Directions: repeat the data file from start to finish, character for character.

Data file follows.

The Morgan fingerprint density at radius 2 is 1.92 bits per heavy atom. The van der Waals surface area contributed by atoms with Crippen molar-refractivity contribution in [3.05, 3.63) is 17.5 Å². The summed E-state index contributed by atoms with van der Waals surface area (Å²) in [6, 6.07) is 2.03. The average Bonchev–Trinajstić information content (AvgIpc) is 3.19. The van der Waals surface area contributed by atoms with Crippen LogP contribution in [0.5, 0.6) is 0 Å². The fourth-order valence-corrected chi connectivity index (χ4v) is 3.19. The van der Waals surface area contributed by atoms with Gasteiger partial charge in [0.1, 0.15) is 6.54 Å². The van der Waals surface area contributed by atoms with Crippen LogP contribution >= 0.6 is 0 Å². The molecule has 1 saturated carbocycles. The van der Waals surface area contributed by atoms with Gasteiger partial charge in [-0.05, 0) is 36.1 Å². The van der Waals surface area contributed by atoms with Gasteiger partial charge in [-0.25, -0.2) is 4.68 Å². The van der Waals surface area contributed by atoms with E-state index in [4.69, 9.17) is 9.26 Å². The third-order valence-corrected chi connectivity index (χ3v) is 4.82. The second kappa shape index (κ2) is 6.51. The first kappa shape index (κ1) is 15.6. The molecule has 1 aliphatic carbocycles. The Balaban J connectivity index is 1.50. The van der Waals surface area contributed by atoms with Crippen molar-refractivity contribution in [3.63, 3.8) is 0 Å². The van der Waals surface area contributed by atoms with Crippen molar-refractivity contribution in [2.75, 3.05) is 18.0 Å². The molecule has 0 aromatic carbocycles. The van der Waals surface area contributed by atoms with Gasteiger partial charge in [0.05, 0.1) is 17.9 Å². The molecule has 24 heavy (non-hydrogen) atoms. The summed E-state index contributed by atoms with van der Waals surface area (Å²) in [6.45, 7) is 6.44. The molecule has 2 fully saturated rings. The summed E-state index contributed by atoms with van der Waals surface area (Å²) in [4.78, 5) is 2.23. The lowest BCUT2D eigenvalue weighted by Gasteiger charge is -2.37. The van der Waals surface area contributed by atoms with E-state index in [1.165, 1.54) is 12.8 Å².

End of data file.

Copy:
The Morgan fingerprint density at radius 2 is 1.92 bits per heavy atom. The van der Waals surface area contributed by atoms with Crippen molar-refractivity contribution in [3.05, 3.63) is 17.5 Å². The summed E-state index contributed by atoms with van der Waals surface area (Å²) in [6, 6.07) is 2.03. The average Bonchev–Trinajstić information content (AvgIpc) is 3.19. The van der Waals surface area contributed by atoms with Crippen LogP contribution in [0.5, 0.6) is 0 Å². The fourth-order valence-corrected chi connectivity index (χ4v) is 3.19. The van der Waals surface area contributed by atoms with Gasteiger partial charge in [0.1, 0.15) is 6.54 Å². The van der Waals surface area contributed by atoms with Crippen LogP contribution >= 0.6 is 0 Å². The molecule has 1 saturated carbocycles. The van der Waals surface area contributed by atoms with Gasteiger partial charge in [-0.05, 0) is 36.1 Å². The van der Waals surface area contributed by atoms with Gasteiger partial charge in [-0.25, -0.2) is 4.68 Å². The van der Waals surface area contributed by atoms with E-state index in [4.69, 9.17) is 9.26 Å². The third-order valence-corrected chi connectivity index (χ3v) is 4.82. The second kappa shape index (κ2) is 6.51. The first kappa shape index (κ1) is 15.6. The molecule has 1 aliphatic carbocycles. The Balaban J connectivity index is 1.50. The van der Waals surface area contributed by atoms with Crippen molar-refractivity contribution in [3.63, 3.8) is 0 Å². The van der Waals surface area contributed by atoms with Crippen molar-refractivity contribution in [2.75, 3.05) is 18.0 Å². The molecule has 0 aromatic carbocycles. The van der Waals surface area contributed by atoms with Gasteiger partial charge in [0.05, 0.1) is 17.9 Å². The molecule has 24 heavy (non-hydrogen) atoms. The summed E-state index contributed by atoms with van der Waals surface area (Å²) in [6.45, 7) is 6.44. The molecule has 2 fully saturated rings. The summed E-state index contributed by atoms with van der Waals surface area (Å²) in [4.78, 5) is 2.23. The lowest BCUT2D eigenvalue weighted by Gasteiger charge is -2.37. The van der Waals surface area contributed by atoms with E-state index in [1.165, 1.54) is 12.8 Å².